Ensemble, Ascot Scene Act One, My Fair Lady
Sydney and Brisbane have already enjoyed its spectacularity but when it opened at Melbourne's ornate Regent Theatre on Tuesday night, it was as if a much-hyped world premiere had arrived to give Eliza Doolittle's story her most gracious home, be it an oversized one that distant occupants might need to pick up their own Ascot Racecourse field glasses for.

The meticulous recreation of the original doesn't preclude the vast amounts of creativity that have gone into bringing the work back to the stage and the supervising design team deserve huge credit for the brilliant work done to resurrect set designer Oliver Smith's intricate locales and Cecil Beaton's lavish costumes. From the dingy backstreets of Covent Garden to Henry Higgins' capacious but cosy study, to the prim-penned stiffness of Ascot and the glamorous chandelier-studded embassy ballroom, the Edwardian sets and costumes tantalise and beguile. Scene after scene effortlessly moves along with their copious details and quirkily expressed perspectives all dazzling under Richard Pilbrow's lighting.

Sometimes, recreating a work truthfully has more to say the second time round than it did in its day and My Fair Lady seems to do just that. Six decades on, Eliza Doolittle's audience will be more informed - the swinging 60s followed the premiere with the sexual revolution and the women's movement's fight for sexual equality continuing to resonate in its ongoing struggle to make equality a reality in all aspects of society today.

On the backstreets of Covent Garden, Act One, My Fair Lady
We can look at Henry Higgins with greater distaste for the sour assaults he lashes on Eliza while treating her like a lab-rat in a social experiment to prove he can transform her from a 'guttersnipe' flower girl to a duchess in six months. We can see Eliza dreaming big, abused by class and sexual differences yet nudging through with strength and free will. It makes Eliza's return to Higgins in the final scene feel compromised but by the time the curtain goes down on its foggy ending, Eliza seems to be the one who'll be giving Higgins much-needed training.

In it all, Andrews has bitten in deeply to highlight the emotional connections without resorting to sentimental sugar-coating. In her service is a tuned, character-driven cast led by two exceptionally solid leads.

Through and through, as Eliza, Australian musical star Anna O'Byrne gives an enticingly sophisticated performance as she transforms convincingly from unkempt common flower girl to elegant fair lady. Layers of natural charm accompany O'Byrne's performance and, whenever she sings, she does so following in the great Andrews tradition with a keen sense of expressive outlay and gleaming purity of voice. Whether it be the daintily melodic "Wouldn’t It Be Loverly?" or the hearty ferocity of "Just You Wait and Show Me", O'Byrne's ability to take the text, mould it and dance with it is a delight to watch, especially so as Higgins' frazzled specimen persevering in mastering the elocution of "The Rain in Spain".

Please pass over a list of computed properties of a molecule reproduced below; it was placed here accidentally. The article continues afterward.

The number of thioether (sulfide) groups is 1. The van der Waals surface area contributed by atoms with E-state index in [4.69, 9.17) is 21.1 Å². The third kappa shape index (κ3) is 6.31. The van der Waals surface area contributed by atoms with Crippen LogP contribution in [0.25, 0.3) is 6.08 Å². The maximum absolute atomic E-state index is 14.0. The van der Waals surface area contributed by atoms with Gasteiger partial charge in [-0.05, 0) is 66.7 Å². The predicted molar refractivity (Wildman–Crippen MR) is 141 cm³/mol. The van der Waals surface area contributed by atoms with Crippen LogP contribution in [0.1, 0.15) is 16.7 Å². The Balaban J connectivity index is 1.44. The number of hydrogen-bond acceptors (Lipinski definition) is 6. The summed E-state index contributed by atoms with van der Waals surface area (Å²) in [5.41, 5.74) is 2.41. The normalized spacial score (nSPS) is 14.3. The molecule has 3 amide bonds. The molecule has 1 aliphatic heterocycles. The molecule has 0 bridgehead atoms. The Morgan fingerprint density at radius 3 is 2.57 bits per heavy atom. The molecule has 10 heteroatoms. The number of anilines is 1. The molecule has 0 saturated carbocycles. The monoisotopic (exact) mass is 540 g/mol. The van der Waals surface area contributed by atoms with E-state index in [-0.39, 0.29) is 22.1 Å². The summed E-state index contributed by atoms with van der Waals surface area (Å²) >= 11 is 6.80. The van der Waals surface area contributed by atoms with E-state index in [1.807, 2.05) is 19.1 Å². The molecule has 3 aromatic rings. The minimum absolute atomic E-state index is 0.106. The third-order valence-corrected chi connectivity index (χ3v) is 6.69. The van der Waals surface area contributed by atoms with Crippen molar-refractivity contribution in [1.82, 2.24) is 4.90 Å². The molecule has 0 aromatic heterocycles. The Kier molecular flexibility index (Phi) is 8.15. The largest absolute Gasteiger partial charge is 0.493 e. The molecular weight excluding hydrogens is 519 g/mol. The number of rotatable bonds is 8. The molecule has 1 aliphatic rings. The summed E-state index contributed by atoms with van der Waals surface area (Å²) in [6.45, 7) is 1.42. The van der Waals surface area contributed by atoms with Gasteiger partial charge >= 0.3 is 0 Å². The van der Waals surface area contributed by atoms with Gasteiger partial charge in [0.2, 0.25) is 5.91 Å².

English stage and screen actor, Charles Edwards, twinkles as a perfect paradoxical, blindly misogynistic and eccentric Professor Henry Higgins. Diction-clear and authoritatively savvy with sing-speak, Edwards effortlessly captures his audience as his Higgins' depth of intellect and lack of maturity and compassion challenge in keeping oneself from biffing him a beauty for his gross insensitivity. The spark Edwards creates on stage alongside O'Byrne is a cracker and, though it comes late, his Higgins' softening heart coyly peers through.

Embassy Ballroom Scene, Act One, My Fair Lady
Colonel Pickering, Higgins' gentlemanly chum, is superbly styled in the hands of Tony Llewellyn-Jones. Veteran stage legend Reg Livermore brings cartloads of energy to the indecorous Alfred Doolittle with jollity and cheekiness pouring out in pleasingly raw song in "With a Little Bit of Luck" and "Get Me To The Church On Time".

Robyn Nevin puts high polish to Mrs Higgins' plum aristocratic airs and no-nonsense sensibility, Deirdre Rubenstein comfortably warms the house as Higgins' housekeeper, Mrs Pearce, and as the love struck Freddy, Mark Vincent's melting warmth and resonance make a big impression with a heartfelt "On the Street Where You Live".

On opening night, dutifully supporting the cast, ample musical richness and vitality wafted from the pit under musical director Guy Simpson as he led a meticulous, primed and luscious-sounding 22-piece orchestra. Michael Waters' sound design added final touches of finesse.

The fusion of artistic and creative elements that make Opera Australia and John Frost's My Fair Lady so special will continue to enamour its audience just as the runaway success of the 1956 Broadway production did. Only, we are hopefully more ready to embrace the equality of the sexes.


MY FAIR LADY
Opera Australia and John Frost
Regent Theatre, Melbourne
Until 29th July


Production Photos: Jeff Busby